A small number of cats have mild increases in serum total bilirubin as a result of hyperthyroidism. When evaluating a cat for the possibility of methimazole-induced hepatopathy, I examine trends in the serum liver enzymes. Once anti-thyroid treatment is begun and T4 begins to fall, liver enzymes may decrease or remain static but rarely continue to rise. If bilirubin elevation is present initially, it generally resolves. Sudden increases in serum liver enzyme concentrations or bilirubin, with or without clinical signs related to liver disease, in a cat receiving methimazole should prompt consideration of drug hepatopathy. Methimazole administration should be stopped immediately and supportive care provided. The hepatopathy is considered to be reversible once drug is withdrawn.

Clinical signs are incompatible with hyperthyroidism. Occasionally, cats with laboratory evidence of hyperthyroidism are presented with signs that are inconsistent with clinical hyperthyroidism. In some cases, it is difficult to determine whether I-131 therapy will benefit the cat (that is, will resolve the observed signs). The distinction can be especially problematic when the reported signs are GI related. For example, vomiting, diarrhea, and weight loss in combination are commonly reported with hyperthyroidism and inflammatory bowel disease (IBD). Primary hepatic disease (e.g., cholangiohepatitis and related disorders) can mimic laboratory findings of hyperthyroidism, but may have subtle differences in clinical presentation. Unfortunately, there is no method to sort out these various presentations that will be useful in all cases. Careful history taking and physical exam are needed to help decide the next course of action. However, although there are exceptions, I adhere to the rule that most cats with run-of-the mill hyperthyroidism will not appear to be very ill. Clients usually report that the cat maintains its activity level, appetite, and water intake. Thus, I am always suspicious that hyperthyroidism is not the principal problem when a cat with complaints of lethargy, inappetence, or dehydration is presented as a possible candidate for I-131 therapy. Such cases not only require stabilization before I-131 is considered, they also require a diagnostic work-up to look for other possible causes of the clinical signs. A methimazole trial can be helpful in some instances to clarify the contribution of hyperthyroidism to the cat's clinical presentation.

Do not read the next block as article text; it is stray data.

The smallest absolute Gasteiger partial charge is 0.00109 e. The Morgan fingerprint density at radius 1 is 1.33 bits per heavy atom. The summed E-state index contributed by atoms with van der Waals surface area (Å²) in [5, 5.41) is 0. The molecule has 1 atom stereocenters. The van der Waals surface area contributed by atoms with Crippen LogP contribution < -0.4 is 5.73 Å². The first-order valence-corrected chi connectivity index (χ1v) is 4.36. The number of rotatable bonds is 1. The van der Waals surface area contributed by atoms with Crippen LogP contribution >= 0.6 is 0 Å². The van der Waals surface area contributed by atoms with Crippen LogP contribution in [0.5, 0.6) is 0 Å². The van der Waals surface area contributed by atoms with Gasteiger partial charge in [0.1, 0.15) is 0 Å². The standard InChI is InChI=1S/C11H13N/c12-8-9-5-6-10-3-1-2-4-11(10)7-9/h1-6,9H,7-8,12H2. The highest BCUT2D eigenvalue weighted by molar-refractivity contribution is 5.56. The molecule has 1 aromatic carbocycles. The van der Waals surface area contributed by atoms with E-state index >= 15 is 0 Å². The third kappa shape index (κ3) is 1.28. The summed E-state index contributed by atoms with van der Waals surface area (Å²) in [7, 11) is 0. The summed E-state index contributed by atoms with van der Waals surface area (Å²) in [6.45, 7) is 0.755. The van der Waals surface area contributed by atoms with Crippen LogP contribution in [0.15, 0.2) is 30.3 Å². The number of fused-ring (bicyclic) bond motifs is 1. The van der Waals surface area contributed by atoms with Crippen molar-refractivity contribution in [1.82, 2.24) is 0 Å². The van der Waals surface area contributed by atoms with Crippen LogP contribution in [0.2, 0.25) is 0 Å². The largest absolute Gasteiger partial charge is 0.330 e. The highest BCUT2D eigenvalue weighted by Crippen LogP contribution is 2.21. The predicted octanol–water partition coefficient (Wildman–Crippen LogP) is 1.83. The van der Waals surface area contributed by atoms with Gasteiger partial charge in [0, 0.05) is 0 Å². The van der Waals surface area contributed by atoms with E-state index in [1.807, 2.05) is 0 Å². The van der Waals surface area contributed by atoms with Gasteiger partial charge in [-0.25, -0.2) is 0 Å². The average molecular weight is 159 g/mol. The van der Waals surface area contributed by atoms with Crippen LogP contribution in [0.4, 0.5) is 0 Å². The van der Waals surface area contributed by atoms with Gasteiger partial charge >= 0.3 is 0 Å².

Confusing laboratory abnormalities. The first order of business when evaluating a cat as a possible candidate for I-131 therapy is to ascertain that the cat is indeed hyperthyroid. This is straightforward diagnosis in cats with elevated total T4, elevated free T4, or both. The diagnosis becomes less straightforward when the total T4 is in the reference range, but is readily made by demonstrating substantial increases in the free T4. The diagnosis is problematic when the total T4 is in the reference range and the free T4 is just mildly elevated; this is of particular concern when the cat has minimal signs of hyperthyroidism, or when the abnormalities were discovered incidentally (e.g., during routine screening). In the latter situation, it is not necessarily the diagnosis, but the recommendation for I-131 therapy that must be carefully considered. In these circumstances, thyroid re-evaluation every several months is a reasonable recommendation, although it is likely that I-131 will be needed at some future time.